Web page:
Use of living donor liver transplantation varies with the availability of deceased donor liver transplantation

Parsia A. Vagefi, Nancy L. Ascher, Chris E. Freise, Jennifer L. Dodge, John P. Roberts

Research output: Contribution to journalArticlepeer-review

18 Scopus citations


The demographics of patients in the United States who undergo living donor liver transplantation (LDLT) versus patients who undergo deceased donor liver transplantation (DDLT) are interesting with respect to the demographics of the donor service areas (DSAs). We examined adult recipients of primary, non-status 1 liver-only transplants from 2003 to 2009. The likelihood of undergoing LDLT was compared to the likelihood of undergoing DDLT by multivariate logistic regression. We examined the adjusted odds ratio (OR) for undergoing LDLT versus DDLT for patients with the same diagnosis and blood type after we stratified the DSAs into quintiles by the median match Model for End-Stage Liver Disease (MELD) scores. LDLT was performed for 1497 of 32,927 liver transplants (4.5%). LDLT decreased in frequency by approximately 30% from 2003 to 2009. In comparison with DDLT recipients, LDLT recipients were younger and had higher albumin levels, lower body mass indices, and lower match MELD scores. Females had increased odds of LDLT in comparison with males (OR = 1.74, P < 0.001). Patients with MELD exception scores were less likely to undergo LDLT (OR = 0.22, P < 0.001). Patients with cholestatic liver disease (adjusted OR = 2.04, P < 0.001) or malignant neoplasms other than hepatocellular carcinoma (adjusted OR = 3.33, P < 0.001) were more likely than patients with hepatitis C virus to undergo LDLT. Other characteristics associated with decreased odds of LDLT were black race (adjusted OR = 0.41, P < 0.001) and government insurance (adjusted OR = 0.51, P < 0.001). LDLT was more frequent in DSAs with high median MELD scores; the adjusted OR for LDLT was 38 for the DSAs in the highest quintile (P < 0.001). In conclusion, there are significant differences associated with race, insurance, sex, MELD exceptions, and DSA MELD scores between patients who undergo LDLT and patients who undergo DDLT. These differences can be hypothesized to be driven in part by the relative availability of LDLT versus DDLT at both the patient level and the DSA level.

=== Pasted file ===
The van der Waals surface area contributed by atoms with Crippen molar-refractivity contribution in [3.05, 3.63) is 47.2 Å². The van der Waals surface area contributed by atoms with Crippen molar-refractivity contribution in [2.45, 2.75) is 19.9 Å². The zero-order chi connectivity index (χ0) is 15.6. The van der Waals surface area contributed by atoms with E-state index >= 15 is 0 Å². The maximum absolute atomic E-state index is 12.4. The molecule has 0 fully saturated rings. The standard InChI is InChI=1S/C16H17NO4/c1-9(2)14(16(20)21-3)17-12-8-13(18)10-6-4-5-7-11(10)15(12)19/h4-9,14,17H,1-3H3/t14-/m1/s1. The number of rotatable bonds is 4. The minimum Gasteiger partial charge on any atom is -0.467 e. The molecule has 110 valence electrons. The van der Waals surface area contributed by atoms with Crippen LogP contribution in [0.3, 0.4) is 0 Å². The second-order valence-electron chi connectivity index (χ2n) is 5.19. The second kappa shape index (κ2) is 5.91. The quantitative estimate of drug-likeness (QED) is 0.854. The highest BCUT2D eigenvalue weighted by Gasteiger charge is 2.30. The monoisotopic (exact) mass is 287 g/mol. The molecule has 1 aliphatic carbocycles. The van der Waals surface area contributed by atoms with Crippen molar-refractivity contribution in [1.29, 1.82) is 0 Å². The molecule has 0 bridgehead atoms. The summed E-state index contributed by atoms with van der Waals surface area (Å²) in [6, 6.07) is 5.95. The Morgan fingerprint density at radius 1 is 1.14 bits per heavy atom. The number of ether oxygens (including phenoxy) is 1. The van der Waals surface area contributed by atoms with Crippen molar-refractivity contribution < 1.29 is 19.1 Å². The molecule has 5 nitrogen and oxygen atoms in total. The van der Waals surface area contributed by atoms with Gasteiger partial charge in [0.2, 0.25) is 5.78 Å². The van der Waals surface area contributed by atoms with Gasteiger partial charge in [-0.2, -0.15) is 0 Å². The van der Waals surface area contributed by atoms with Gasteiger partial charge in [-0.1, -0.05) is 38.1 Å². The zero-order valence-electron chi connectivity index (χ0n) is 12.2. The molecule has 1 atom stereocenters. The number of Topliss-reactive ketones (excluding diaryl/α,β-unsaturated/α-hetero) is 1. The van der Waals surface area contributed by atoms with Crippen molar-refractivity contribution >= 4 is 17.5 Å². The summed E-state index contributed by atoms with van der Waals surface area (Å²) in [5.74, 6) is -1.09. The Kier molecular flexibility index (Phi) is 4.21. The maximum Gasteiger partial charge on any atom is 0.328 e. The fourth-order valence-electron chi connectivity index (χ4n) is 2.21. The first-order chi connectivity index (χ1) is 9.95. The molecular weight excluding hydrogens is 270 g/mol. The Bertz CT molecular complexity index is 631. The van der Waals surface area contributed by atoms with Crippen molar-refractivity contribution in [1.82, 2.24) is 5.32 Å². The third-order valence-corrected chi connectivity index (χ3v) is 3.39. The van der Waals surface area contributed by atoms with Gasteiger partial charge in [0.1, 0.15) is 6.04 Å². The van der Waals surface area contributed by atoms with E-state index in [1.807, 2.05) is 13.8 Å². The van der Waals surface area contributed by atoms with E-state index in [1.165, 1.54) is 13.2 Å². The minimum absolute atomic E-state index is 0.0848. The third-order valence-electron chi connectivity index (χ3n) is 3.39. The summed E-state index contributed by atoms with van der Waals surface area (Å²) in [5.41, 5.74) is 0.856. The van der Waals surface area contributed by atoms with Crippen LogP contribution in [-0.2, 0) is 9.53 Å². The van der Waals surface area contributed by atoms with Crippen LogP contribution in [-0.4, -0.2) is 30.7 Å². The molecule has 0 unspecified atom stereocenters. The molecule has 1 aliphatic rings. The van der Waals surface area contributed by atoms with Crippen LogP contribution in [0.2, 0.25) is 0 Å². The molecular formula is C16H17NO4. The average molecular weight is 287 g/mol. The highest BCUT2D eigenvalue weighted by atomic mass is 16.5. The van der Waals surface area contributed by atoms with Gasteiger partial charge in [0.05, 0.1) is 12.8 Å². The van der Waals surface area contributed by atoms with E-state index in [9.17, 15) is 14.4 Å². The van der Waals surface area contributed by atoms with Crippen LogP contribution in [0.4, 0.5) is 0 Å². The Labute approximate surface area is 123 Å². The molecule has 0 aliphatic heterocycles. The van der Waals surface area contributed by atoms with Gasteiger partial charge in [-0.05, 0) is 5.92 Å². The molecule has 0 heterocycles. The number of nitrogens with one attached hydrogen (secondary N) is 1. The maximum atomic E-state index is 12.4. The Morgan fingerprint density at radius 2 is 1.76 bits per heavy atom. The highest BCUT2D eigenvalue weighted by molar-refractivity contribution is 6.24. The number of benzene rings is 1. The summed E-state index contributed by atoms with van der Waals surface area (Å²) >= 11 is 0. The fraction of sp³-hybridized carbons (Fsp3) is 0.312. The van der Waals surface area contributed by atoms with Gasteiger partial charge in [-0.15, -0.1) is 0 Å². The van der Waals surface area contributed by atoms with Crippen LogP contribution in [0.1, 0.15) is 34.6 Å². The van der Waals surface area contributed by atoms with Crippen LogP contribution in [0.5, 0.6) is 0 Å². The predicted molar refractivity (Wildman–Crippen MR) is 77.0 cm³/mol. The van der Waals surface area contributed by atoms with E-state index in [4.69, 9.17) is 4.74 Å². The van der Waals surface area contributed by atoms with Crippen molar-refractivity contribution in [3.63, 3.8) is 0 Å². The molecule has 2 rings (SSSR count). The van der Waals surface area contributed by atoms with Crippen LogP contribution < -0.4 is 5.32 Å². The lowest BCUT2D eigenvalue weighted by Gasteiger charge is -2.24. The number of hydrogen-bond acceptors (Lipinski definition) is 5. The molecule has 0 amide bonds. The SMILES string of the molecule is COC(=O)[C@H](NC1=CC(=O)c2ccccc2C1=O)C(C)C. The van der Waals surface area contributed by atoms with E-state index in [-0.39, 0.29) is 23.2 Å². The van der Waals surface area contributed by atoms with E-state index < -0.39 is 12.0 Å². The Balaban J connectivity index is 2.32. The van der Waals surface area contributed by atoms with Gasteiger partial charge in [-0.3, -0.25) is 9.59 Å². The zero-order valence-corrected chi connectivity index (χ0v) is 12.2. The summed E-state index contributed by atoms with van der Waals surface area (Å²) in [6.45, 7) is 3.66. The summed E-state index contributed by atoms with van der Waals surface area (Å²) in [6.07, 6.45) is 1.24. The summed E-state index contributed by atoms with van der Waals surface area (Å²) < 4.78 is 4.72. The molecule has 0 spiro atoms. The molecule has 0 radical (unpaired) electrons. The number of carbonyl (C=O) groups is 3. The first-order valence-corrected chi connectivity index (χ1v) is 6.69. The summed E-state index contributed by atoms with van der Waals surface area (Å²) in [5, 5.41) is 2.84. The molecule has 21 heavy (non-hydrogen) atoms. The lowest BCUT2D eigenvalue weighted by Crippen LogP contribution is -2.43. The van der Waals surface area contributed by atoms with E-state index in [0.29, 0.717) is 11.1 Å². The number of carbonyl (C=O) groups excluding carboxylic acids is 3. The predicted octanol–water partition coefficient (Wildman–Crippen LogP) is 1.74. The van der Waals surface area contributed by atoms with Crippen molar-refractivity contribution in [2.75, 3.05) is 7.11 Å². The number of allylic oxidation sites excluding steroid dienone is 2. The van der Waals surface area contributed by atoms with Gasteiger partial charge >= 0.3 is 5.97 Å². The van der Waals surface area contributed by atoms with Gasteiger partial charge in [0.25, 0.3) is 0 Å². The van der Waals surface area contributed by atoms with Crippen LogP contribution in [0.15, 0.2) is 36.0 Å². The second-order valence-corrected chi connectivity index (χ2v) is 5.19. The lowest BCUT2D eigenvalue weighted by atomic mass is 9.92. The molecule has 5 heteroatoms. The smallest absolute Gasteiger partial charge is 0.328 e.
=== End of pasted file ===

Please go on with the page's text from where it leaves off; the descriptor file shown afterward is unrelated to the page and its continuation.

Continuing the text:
Original languageEnglish (US)
Pages (from-to)160-165
Number of pages6
JournalLiver Transplantation
Issue number2
StatePublished - Feb 2012
Externally publishedYes

ASJC Scopus subject areas

  • Surgery
  • Hepatology
  • Transplantation


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